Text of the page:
Scientists have developed a new model for understanding how autism is acquired, and have found that women are most likely to pass the disorder to their children.
Autism is a developmental disorder, characterized by language impairments, social deficits, and repetitive behaviours.
A team of researchers led by Cold Spring Harbor Laboratory (CSHL) and Albert Einstein College of Medicine analyzed data on autism incidence and found a formerly unrecognized pattern. The pattern can be explained by assuming that spontaneous germ-line mutation is a major cause of the disorder. Parents, especially women, who acquire the mutation but do not display severe symptoms of the disorder, have a 50 percent likelihood of passing the mutation on to their children.
Spontaneous mutations are changes in a chromosome that modify genes. Germ-line mutations are newly acquired in a germ cell of a parent, and sometimes are transmitted to offspring at conception. Men and women are equally as likely to get hold of a spontaneous mutation that can cause autism, but autism is three times more likely in men, making women the more likely carriers of new mutations.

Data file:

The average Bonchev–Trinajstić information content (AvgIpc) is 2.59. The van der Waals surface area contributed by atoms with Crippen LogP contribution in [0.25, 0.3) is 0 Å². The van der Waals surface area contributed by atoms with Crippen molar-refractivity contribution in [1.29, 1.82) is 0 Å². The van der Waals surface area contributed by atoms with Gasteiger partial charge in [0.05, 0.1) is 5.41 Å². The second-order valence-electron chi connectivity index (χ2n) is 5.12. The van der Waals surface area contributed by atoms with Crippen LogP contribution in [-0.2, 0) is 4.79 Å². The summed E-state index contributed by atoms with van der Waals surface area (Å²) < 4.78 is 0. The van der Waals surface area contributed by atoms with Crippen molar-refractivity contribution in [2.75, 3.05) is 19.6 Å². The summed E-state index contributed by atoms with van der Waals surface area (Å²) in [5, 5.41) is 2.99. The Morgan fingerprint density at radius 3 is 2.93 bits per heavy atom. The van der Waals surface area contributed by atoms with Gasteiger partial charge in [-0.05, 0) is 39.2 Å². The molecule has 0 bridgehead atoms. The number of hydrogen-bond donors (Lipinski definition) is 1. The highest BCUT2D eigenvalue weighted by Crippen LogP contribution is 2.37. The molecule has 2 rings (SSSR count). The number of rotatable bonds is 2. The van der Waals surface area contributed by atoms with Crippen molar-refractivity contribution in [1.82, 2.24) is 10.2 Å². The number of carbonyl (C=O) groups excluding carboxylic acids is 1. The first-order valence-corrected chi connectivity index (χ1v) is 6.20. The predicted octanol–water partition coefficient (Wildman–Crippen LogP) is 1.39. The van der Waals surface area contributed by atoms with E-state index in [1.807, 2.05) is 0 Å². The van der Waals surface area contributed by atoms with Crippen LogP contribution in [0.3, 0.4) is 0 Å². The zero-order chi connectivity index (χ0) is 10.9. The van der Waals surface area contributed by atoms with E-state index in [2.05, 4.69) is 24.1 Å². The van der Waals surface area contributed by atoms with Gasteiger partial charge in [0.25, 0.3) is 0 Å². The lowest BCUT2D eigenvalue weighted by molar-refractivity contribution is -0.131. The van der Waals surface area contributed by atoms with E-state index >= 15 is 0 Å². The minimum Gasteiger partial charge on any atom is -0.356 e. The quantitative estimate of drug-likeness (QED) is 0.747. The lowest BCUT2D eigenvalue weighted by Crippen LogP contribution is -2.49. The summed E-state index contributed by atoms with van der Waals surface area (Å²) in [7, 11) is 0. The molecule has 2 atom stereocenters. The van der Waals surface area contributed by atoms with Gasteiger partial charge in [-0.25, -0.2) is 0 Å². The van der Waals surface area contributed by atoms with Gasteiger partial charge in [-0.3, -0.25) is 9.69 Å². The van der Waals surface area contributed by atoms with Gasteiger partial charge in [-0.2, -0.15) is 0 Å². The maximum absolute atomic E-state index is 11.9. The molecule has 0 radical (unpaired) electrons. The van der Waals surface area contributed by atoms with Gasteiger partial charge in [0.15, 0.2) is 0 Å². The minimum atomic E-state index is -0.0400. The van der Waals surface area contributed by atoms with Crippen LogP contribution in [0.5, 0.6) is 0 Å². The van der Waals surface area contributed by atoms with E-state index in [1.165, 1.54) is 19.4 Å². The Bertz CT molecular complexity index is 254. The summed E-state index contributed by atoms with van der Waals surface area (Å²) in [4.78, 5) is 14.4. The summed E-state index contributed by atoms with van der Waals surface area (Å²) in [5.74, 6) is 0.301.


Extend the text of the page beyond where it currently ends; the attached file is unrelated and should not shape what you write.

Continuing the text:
"The fact that germ-line mutations increase with age places older parents at a higher risk of having children with autism, explaining a pattern that has been recently observed," said CSHL co-author of the study Michael Wigler, Ph.D.
The model puts forward two important risk classes for families affected by autism. Low risk families give rise to sporadic autism, the more common form, by spontaneous germ-line mutation. The children, mostly female, who receive such a mutation, but do not exhibit the disorder, are the source of the high risk families.
The data show that the transmission pattern to boys in high risk families is often of a dominant pattern that may give an explanation for a quarter of autism. Although the data does not answer whether there is a gradation of lower risk, the model builds on recent CSHL findings that spontaneous mutation is frequent in sporadic autism and less frequent in children from high risk families.
Wigler suggests that "what we now know about spontaneous mutations and autism offers an alternative to traditional thinking about genetic disorders as purely heritable from a parent. This has implications for other disorders such as morbid obesity, schizophrenia, and congenital heart disease."
The paper, titled "A unified theory for sporadic and inherited autism," is published in the July 31, 2007 print edition of the Proceedings of the National Academy of Sciences.